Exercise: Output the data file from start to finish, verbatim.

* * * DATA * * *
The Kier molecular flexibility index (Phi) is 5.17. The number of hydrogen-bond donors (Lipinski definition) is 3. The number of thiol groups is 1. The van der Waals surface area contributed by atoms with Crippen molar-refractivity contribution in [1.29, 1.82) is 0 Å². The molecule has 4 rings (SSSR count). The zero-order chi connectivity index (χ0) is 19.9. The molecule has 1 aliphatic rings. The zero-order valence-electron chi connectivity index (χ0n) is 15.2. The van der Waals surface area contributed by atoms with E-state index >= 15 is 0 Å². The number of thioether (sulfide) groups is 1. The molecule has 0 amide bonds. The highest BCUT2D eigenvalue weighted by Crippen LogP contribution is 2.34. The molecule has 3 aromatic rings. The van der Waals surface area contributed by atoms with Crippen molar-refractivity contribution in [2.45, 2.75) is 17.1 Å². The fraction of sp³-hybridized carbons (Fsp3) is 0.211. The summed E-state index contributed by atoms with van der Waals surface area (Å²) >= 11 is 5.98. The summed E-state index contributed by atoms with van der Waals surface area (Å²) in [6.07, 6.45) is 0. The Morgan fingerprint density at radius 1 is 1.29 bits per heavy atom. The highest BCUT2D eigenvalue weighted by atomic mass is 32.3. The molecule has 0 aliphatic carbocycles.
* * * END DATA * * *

The Kier molecular flexibility index (Phi) is 5.17. The number of hydrogen-bond donors (Lipinski definition) is 3. The number of thiol groups is 1. The van der Waals surface area contributed by atoms with Crippen molar-refractivity contribution in [1.29, 1.82) is 0 Å². The molecule has 4 rings (SSSR count). The zero-order chi connectivity index (χ0) is 19.9. The molecule has 1 aliphatic rings. The zero-order valence-electron chi connectivity index (χ0n) is 15.2. The van der Waals surface area contributed by atoms with E-state index >= 15 is 0 Å². The number of thioether (sulfide) groups is 1. The molecule has 0 amide bonds. The highest BCUT2D eigenvalue weighted by Crippen LogP contribution is 2.34. The molecule has 3 aromatic rings. The van der Waals surface area contributed by atoms with Crippen molar-refractivity contribution in [2.45, 2.75) is 17.1 Å². The fraction of sp³-hybridized carbons (Fsp3) is 0.211. The summed E-state index contributed by atoms with van der Waals surface area (Å²) >= 11 is 5.98. The summed E-state index contributed by atoms with van der Waals surface area (Å²) in [6.07, 6.45) is 0. The Morgan fingerprint density at radius 1 is 1.29 bits per heavy atom. The highest BCUT2D eigenvalue weighted by atomic mass is 32.3. The molecule has 0 aliphatic carbocycles.